Chow, Jonathan J.
    NIDA, MD 21224 USA.
    Altidor, Lindsay
    NIDA, MD 21224 USA.
    Barbier, Estelle
    Linköping University, Department of Biomedical and Clinical Sciences, Center for Social and Affective Neuroscience. Linköping University, Faculty of Medicine and Health Sciences.
    Cifani, Carlo
    Univ Camerino, Italy.
    Li, Xuan
    Univ Maryland, MD 20742 USA.
    Reiner, David J.
    NIDA, MD 21224 USA.
    Rubio, F. Javier
    NIDA, MD 21224 USA.
    Hope, Bruce T.
    NIDA, MD 21224 USA.
    Yang, Yihong
    NIDA, MD USA.
    Bossert, Jennifer M.
    NIDA, MD 21224 USA.
    Shaham, Yavin
    NIDA, MD 21224 USA.
    Role of ventral subiculum neuronal ensembles in incubation of oxycodone craving after electric barrier-induced voluntary abstinence2023In: Science Advances, E-ISSN 2375-2548, Vol. 9, no 2, article id eadd8687Article in journal (Refereed)
    Abstract [en]

    High relapse rate is a key feature of opioid addiction. In humans, abstinence is often voluntary due to negative consequences of opioid seeking. To mimic this human condition, we recently introduced a rat model of incubation of oxycodone craving after electric barrier-induced voluntary abstinence. Incubation of drug craving refers to time-dependent increases in drug seeking after cessation of drug self-administration. Here, we used the activity marker Fos, muscimol-baclofen (GABAa + GABAb receptor agonists) global inactivation, Daun020-selective inactivation of putative relapse-associated neuronal ensembles, and fluorescence-activated cell sorting of Fos-positive cells and quantitative polymerase chain reaction to demonstrate a key role of vSub neuronal ensembles in incubation of oxycodone craving after voluntary abstinence, but not homecage forced abstinence. We also used a longitudinal functional magnetic resonance imaging method and showed that functional connectivity changes in vSub-related circuits predict opioid relapse after abstinence induced by adverse consequences of opioid seeking.

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  • 4.
    Fredriksson, Ida
    et al.
    Linköping University, Department of Biomedical and Clinical Sciences, Center for Social and Affective Neuroscience. Linköping University, Faculty of Medicine and Health Sciences. NIDA, MD 21224 USA.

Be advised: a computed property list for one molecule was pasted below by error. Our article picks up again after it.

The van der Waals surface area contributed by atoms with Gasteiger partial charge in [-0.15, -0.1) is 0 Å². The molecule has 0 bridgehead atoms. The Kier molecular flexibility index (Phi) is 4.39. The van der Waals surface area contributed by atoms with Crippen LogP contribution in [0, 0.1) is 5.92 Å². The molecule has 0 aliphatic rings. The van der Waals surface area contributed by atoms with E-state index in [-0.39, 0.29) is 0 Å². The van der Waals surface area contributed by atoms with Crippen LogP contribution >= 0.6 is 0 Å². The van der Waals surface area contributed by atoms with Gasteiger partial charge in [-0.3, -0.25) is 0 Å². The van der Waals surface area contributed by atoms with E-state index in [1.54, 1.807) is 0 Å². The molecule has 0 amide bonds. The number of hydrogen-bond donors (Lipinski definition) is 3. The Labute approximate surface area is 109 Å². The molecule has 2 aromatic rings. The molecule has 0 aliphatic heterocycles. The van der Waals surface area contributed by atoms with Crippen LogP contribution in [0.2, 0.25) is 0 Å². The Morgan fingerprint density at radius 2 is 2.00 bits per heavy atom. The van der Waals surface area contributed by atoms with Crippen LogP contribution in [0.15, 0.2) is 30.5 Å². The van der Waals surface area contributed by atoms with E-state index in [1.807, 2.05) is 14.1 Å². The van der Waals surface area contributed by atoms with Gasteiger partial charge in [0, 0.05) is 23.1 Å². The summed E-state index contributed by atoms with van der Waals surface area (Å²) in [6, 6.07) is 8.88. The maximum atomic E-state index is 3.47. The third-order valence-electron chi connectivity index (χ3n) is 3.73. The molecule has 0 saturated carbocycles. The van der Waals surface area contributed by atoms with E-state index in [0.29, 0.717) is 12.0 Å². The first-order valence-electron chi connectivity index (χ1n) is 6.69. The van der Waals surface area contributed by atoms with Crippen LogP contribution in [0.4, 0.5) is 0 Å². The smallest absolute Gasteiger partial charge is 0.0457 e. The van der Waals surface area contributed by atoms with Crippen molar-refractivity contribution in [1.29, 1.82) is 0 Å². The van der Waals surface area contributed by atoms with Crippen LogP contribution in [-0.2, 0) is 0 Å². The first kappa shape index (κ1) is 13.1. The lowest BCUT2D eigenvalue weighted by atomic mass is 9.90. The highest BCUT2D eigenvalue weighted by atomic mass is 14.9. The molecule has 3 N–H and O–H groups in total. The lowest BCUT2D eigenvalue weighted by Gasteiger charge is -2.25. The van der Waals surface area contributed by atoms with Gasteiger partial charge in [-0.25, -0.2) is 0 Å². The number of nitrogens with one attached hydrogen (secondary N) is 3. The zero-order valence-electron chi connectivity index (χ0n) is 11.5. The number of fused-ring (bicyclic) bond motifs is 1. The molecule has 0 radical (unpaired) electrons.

Venniro, Marco
    Linköping University, Department of Biomedical and Clinical Sciences, Center for Social and Affective Neuroscience. Linköping University, Faculty of Medicine and Health Sciences. NIDA, MD 21224 USA.
    Reiner, David J.
    Linköping University, Department of Biomedical and Clinical Sciences, Center for Social and Affective Neuroscience. Linköping University, Faculty of Medicine and Health Sciences. NIDA, MD 21224 USA.
    Chow, Jonathan J.
    Linköping University, Department of Biomedical and Clinical Sciences, Center for Social and Affective Neuroscience. Linköping University, Faculty of Medicine and Health Sciences. NIDA, MD 21224 USA.
    Bossert, Jennifer M.
    Linköping University, Department of Biomedical and Clinical Sciences, Center for Social and Affective Neuroscience. Linköping University, Faculty of Medicine and Health Sciences. NIDA, MD 21224 USA.
    Shaham, Yavin
    Linköping University, Department of Biomedical and Clinical Sciences, Center for Social and Affective Neuroscience. Linköping University, Faculty of Medicine and Health Sciences. NIDA, MD 21224 USA.
    Animal Models of Drug Relapse and Craving after Voluntary Abstinence: A Review2021In: Pharmacological Reviews, ISSN 0031-6997, E-ISSN 1521-0081, Vol. 73, no 3, p. 1050-1083Article, review/survey (Refereed)
    Abstract [en]

    Relapse to drug use during abstinence is a defining feature of addiction. During the last several decades, this clinical scenario has been studied at the preclinical level using classic relapse/reinstatement models in which drug seeking is assessed after experimenter-imposed home-cage forced abstinence or extinction of the drug-reinforced responding in the self-administration chambers. To date, however, results from studies using rat relapse/reinstatement models have yet to result in Food and Drug Administration-approved medications for relapse prevention. The reasons for this state of affairs are complex and multifaceted, but one potential reason is that, in humans, abstinence is often self-imposed or voluntary and occurs either because the negative consequences of drug use outweigh the drugs rewarding effects or because of the availability of nondrug alternative rewards that are chosen over the drug. Based on these considerations, we and others have recently developed rat models of relapse after voluntary abstinence, achieved either by introducing adverse consequences to drug taking (punishment) or seeking (electric barrier) or by providing mutually exclusive choices between the self-administered drug and nondrug rewards (palatable food or social interaction). In this review, we provide an overview of these translationally relevant relapse models and discuss recent neuropharmacological findings from studies using these models. We also discuss sex as a biological variable, future directions, and clinical implications of results from relapse studies using voluntary abstinence models. Our main conclusion is that the neuropharmacological mechanisms controlling relapse to drug seeking after voluntary abstinence are often different from the mechanisms controlling relapse after home-cage forced abstinence or reinstatement after extinction. Significance Statement-This review describes recently developed rat models of relapse after voluntary abstinence, achieved either by introducing adverse consequences to drug taking or seeking or by providing mutually exclusive choices between the self-administered drug and nondrug rewards. This review discusses recent neuropharmacological findings from studies using these models and discusses future directions and clinical implications.